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like i said enforcement officers are not enforcing .... many guys bring back four coho and 2 halibut and 3 lings...... see it daily when im up there... and those guys are not clearing customs. Just run out to swiftsure with canadian license and run back with their Canadian limits of fish... may not be legal but i can tell you that it is happening quite frequently, if not a on a daily basis.
 

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Halibut rules are not the same as salmon. You can return canadian halibut legally to washington without clearing customs even if the washington port is closed. You cannot fish washington waters until those canadian halibut are off the boat.

I think the salmon rule is crap anyway. I am legally licensed in canada, have access to fishing canadian waters, WDFW has no say in it. If ANYTHING US Customs might, but I wasn't fishing washington waters, transporting Canadian fish through US waters isn't the same as fishing in WA waters. WDFW seems to think that we have to prove we were fishing in Canadia and not WA. Last I checked, if they are going to ticket you, they have to prove you broke the law. Last I heard it wont stand up in court. Its just another method to keep us WDFW sportsfishing prisoners from spending our dollars on Canadian Licenses. Besides, if we want a couple fresh salmon, we should just buy them like everyone else, right?

Besides, I can be in Canadian waters, catch a couple kings, swing into victoria and clear customs without leaving the dock. Or I can dock at the Government Wharf for free and walk up the steps to get a beer and some grub, then head back home. Its a piece of cake. May take an hour or so more, but if you want a couple fresh salmon and halibut and WA is too busy giving them to the other user groups to let you fish, its easy and definitely worth it. Besides.... its just another rule that they cant possibly enforce. They've got lots of those.
 

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Discussion Starter · #13 ·
Elkrun said it: "Halibut rules are not the same as salmon. You can return canadian halibut legally to washington without clearing customs even if the washington port is closed."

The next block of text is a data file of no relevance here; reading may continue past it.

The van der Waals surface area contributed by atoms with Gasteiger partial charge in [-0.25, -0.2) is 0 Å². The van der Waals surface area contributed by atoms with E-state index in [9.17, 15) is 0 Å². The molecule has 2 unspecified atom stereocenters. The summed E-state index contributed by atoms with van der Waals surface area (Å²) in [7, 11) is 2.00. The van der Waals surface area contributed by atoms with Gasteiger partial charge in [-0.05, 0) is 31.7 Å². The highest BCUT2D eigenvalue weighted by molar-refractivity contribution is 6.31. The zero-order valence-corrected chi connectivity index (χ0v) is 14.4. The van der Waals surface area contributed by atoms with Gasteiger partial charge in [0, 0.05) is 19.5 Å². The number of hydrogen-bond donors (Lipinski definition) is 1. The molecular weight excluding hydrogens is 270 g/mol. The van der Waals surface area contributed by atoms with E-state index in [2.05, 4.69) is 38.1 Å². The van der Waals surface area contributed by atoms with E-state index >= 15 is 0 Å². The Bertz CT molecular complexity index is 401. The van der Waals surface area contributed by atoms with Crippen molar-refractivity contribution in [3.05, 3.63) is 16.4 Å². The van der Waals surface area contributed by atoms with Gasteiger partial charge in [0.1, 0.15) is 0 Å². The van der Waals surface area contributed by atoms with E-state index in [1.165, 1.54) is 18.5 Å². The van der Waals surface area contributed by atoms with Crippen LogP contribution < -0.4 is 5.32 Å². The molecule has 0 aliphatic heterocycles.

Any day of the week you can bring halibut into Neah and you DO NOT have to meet port possession limits. Under no circumstances can you bring back yelloweye. You can bring back salmon, but they have to meet the port possession AND DAILY limit (this will be reworded in the new regs.) of the port you are entering. Therefore (hypothetically), you could leave Neah Bay, fish Canada, and land in Sekiu (on a sunday when sekiu is open), meet their port limits, without checking into Canadian or US customs....AND BE PERFECTLY LEGAL.

The other question I asked aty the boat show was "Do I have to clear customs if i did not touch land in Canada?" The answer was "NO", unless you "make port or throw anchor".

Basically, the reason for the rule (if I understand it correctly) is if we go over to Canada and catch fish on a day that it is closed in the US, then we are taking part of Canada's alotment of fish and then next time quotas are made, they will get a bigger chunk of the quota to account for the US guys going to Canada and taking their fish. This (theoretically) would lead to smaller quotas, shorter seasons, smaller possesion limits...blah blah blah for us U.S. guys.


FOR ME: This controversy was in the statement "must meet PORT POSSESSION LIMITS". I said to myself...well hell...I can do that. I can go fishing on a sunday in canada, when it is closed at neah, catch salmon in canada and come back to neah and still "meet PORT POSSESSION LIMITS". Well I was following the regs. to the "T", but it was not meant to be written that way and the WAC has it correctly stated. The regs. will be fixed either this year or the next.

In the end, what pisses me off, are the guys that are blatently breaking the law and claiming ignorance, like the guys that supposedly don't no the difference between a yelloweye and a and a copperhead or a silver and a king. Give me a break. If you don't know...don't keep it.